The summit conclusions were in line with previous African positions. The AU and sub-region are thus active, but this has not yet been translated into effective political engagement. So far African powers have consistently supported the electoral process in their statements, and are under no illusion that further electoral delays risk more unrest. Hide Footnote Angola and the Republic of Congo in particular have reason to fear any unrest: Brazzaville sits across the Congo river from Kinshasa while Angola, facing its own economic difficulties and delicate political transition, shares a porous 2,km border with Congo.

The Kasai conflict already has spilled over into Angolan territory. Furthermore, African leaders do not feel empowered to shift the dynamics of the crisis, partly because their own coordination tools summits, diplomatic services are weak and poorly coordinated. A strong DRC could run counter to some of those interests. And competition among these countries over economic opportunities and access can further stymie joint political action.

Areas of competition include major projects such as the Grand Inga dam, the exploration of hydrocarbons in eastern DRC and regional logistical corridors toward South Africa, Tanzania, Angola and Kenya. And there are also the well-documented cases of Congolese resources transiting through neighbouring countries such as Uganda, Rwanda and Burundi. Ending the Status Quo , 17 December African powers therefore have reasons, some justifiable some less so, to refrain from stronger and more coordinated action.

Zimbabwe was united. This election has divided us again

Along with differences of approach between them and the Europeans, and in the absence of major regional conflagration, this favours the status quo and a passive approach. But as many working level African diplomats, and even ministers, acknowledge in private, there is a great risk of instability in further electoral delays and in the erosion of constitutional rule in the DRC.

The situation in DRC is fundamentally blocked, with a regime determined to stay in power holding a stronger hand than its opposition and with outside actors appearing both discouraged and divided. The most likely scenario is a prolonged glissement with instability rising although not necessarily threatening the regime elite.

Still, government control is weak and weakening. It eventually could face a more coherent challenge, expressed through political mechanisms, street protests, insurgency or a combination of the three. Role and determination of the ruling party. The defeat of incumbent presidents by opposition challengers in countries such as Ghana, Mauritius and Senegal remains the exception not the rule. That's mainly due to the powerful monolithic parties such as President Robert Mugabe's Zimbabwe African National Union-Patriotic Front, which has ruled Zimbabwe since independence in , helped by its close ties with the Central Intelligence Organisation and the Army, as well as its stranglehold on business.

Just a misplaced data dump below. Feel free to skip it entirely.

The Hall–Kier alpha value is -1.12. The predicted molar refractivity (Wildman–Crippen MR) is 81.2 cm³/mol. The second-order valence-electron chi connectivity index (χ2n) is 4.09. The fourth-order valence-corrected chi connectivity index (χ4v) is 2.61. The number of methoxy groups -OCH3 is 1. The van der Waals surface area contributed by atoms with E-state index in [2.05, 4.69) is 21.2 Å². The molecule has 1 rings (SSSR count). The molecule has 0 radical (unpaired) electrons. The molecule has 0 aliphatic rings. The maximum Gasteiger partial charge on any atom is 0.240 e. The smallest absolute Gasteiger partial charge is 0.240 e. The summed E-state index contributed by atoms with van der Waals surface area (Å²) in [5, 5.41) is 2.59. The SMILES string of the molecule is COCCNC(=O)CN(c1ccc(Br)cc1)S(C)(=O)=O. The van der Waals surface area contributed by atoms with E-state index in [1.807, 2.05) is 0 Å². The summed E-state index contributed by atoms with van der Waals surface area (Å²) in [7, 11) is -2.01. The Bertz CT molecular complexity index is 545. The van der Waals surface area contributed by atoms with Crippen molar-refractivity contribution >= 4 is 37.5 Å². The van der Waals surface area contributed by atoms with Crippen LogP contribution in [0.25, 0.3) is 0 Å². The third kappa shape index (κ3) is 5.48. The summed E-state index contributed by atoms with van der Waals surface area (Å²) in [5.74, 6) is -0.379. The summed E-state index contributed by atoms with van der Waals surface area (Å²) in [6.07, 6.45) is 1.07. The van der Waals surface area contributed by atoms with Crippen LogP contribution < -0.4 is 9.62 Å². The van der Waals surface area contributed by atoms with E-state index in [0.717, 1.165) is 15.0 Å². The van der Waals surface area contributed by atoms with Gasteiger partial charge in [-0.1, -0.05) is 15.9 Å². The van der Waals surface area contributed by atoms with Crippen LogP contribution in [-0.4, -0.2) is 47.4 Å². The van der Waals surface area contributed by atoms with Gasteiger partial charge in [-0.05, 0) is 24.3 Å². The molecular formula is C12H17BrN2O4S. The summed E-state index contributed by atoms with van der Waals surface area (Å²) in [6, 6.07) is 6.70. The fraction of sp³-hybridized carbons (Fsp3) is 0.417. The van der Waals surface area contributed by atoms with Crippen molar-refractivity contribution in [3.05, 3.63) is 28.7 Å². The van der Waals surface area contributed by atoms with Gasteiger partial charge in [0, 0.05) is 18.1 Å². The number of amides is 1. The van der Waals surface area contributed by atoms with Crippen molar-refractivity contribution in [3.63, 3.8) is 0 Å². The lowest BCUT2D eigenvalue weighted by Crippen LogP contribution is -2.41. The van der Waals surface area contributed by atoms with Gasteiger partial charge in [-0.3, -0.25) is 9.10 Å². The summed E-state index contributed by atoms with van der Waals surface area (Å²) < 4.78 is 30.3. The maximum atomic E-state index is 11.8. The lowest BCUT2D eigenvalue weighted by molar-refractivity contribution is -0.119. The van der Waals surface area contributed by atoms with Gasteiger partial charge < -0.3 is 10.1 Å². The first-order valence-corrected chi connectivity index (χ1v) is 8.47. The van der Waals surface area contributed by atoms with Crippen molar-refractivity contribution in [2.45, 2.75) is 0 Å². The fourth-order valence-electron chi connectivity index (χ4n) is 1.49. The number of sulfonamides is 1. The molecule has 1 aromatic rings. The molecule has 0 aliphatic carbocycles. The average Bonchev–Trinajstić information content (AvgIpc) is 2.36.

In Mozambique, as in Namibia, the long-serving ruling party does not face a serious threat from the opposition but respects the constitution and imposes term limits on its presidents. But FRELIMO militants and opposition activists thought Guebuza would use another term to expand his personal business interests and those of his children. So far they have won the day. Kagame repeats like a mantra that he will be leaving in , but always adds caveats: But there needs to be continuity and stability.

Therefore the challenge is how do we organise this change while at the same time ensuring continuity of what we have achieved and retaining the stability of the country? The ambitious but careless leader can pay an extremely high price. Niger's President Mamadou Tandja orchestrated a third term and changed the constitution in But less than a year later, in February , he was overthrown by Colonel Salou Djibo. General David Sejusa's open letter in late May about Uganda's deepending succession crisis and the military's opposition to the fast rise of President Yoweri Museveni's son Brigadier Muhoozi Kainerugaba forced the Museveni family out of the succession closet.